How to become a movie director

Latest posts by Liya Swift (see all)

Just as the home computer explosion in the early ‘80s opened up the music industry to the masses, the film industry also enjoyed a boon due to technological advances. With the advent of digital video recorders, mobile technology, and accessible digital editing software, moviemaking became more accessible, too.

And just as Spotify changed the way we listen to music, YouTube gave auteurs the chance to show their talents. While the majority of the video-sharing platforms’ users are more interested in the people in front of the camera, YouTube gives anyone the chance to shoot, edit, and present their own short productions online.

With the technology of today, anyone can be a director. Smartphones can be used to film videos at a grade school talent show or for creating slick independent films seen at film festivals around the world. Steven Soderbergh recently released a film shot entirely on three smartphones in 2018, Unsane.

The director behind the Ocean’s 11 movies, Magic Mike, and the coincidentally named sex, lies, and videotape, also won the Best-Director Academy Award for Traffic. If this new medium is good enough for an Academy Award-winning director, it should be good enough for you.

However, Soderbergh has a skillset earned over decades of experience working with film and video. Despite his “risky” decision to shoot solely on smartphones, he still used all fundamentals of filmmaking, including how to set a scene, block a shot, and position lighting. This means it takes more than a camera to become a TV, music video, or film director.

Experience Counts

In an earlier blog, we discuss the importance of knowing as much as you can about the film production process. The same thing can be said of directors – understanding how a film is made can go a long way to making sure the crew, cast, and others are on the same page.

In fact, many directors didn’t start out behind the camera. Even those that went to film school for four years didn’t just jump into the director’s chair. They started out as production assistants (P.A’s), line producers, 2nd AD’s, film editors, cinematographers, and writers. By paying attention, they got an insider’s view and understanding of the feature film production process.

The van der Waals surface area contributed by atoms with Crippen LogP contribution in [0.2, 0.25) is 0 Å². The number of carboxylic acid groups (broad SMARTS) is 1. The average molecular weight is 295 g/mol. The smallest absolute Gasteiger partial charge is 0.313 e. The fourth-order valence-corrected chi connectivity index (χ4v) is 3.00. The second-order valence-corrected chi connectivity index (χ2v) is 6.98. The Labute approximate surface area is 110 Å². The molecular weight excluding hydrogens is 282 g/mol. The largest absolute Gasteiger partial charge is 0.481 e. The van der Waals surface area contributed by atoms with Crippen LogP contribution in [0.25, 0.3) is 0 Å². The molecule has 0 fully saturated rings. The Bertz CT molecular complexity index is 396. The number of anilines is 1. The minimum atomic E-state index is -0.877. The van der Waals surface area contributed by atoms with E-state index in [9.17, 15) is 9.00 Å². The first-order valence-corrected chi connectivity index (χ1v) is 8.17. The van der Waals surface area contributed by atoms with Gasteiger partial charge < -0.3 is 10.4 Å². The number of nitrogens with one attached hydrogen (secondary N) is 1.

Study on Your Time

They say there are only seven plot lines in the history of entertainment. Which doesn’t leave a lot of room for new ideas. That’s a bit of a joke, of course, but by taking time to watch movies from the past, movies that you like, and movies that are critically acclaimed, you can begin to establish your style of movie-making.

Quentin Tarantino has made a career of making gritty, darkly humorous films that constantly borrow from the past. Spaghetti Westerns, Blaxploitation, and the Far East thrilled Tarantino in his youth and he continues to lean on that upbringing. Find the movies that move you, and figure out why.

As career training goes, that’s not so bad, right? But put the popcorn down and really study what works and what doesn’t. Watch with the volume off to see what the camera captures. Close your eyes and listen to only the audio – are you noticing sounds that you didn’t before?

You’ll get a better understanding of how the parts of a movie work together. At some point, though you’ll need to start rolling up your sleeves. We have an ideal way to do so.

Get Dirty on Day One

With the Film Connection, you’ll be working in a real-world production studio from day one. Working with a mentor, you could be setting boom mics on a film set, sitting in on pre-production meetings, or working with an editor during post-production for a tv show.

Sound design, special effects, and other creative aspects of a movie will all be covered in our Film Connection Film Producing and Editing Program. Working with an industry insider, you’ll learn tricks of the trade, real-life hacks, and how to work with others.

In fact, working with others may be one of the biggest benefits of applying to Film Connection. For better or worse, it’s not what you know as much as who you know in the film industry. Make sure you use it to your advantage. Show up on time. Be Responsible. Pay attention. And work your butt off.

Your mentor will notice. Others in the studio will notice. And when their contacts call looking for a director’s assistant or a PA, make it so that the name that comes out of their mouth is yours. The first step, apply to Film Connection and get learning and building your experience today.

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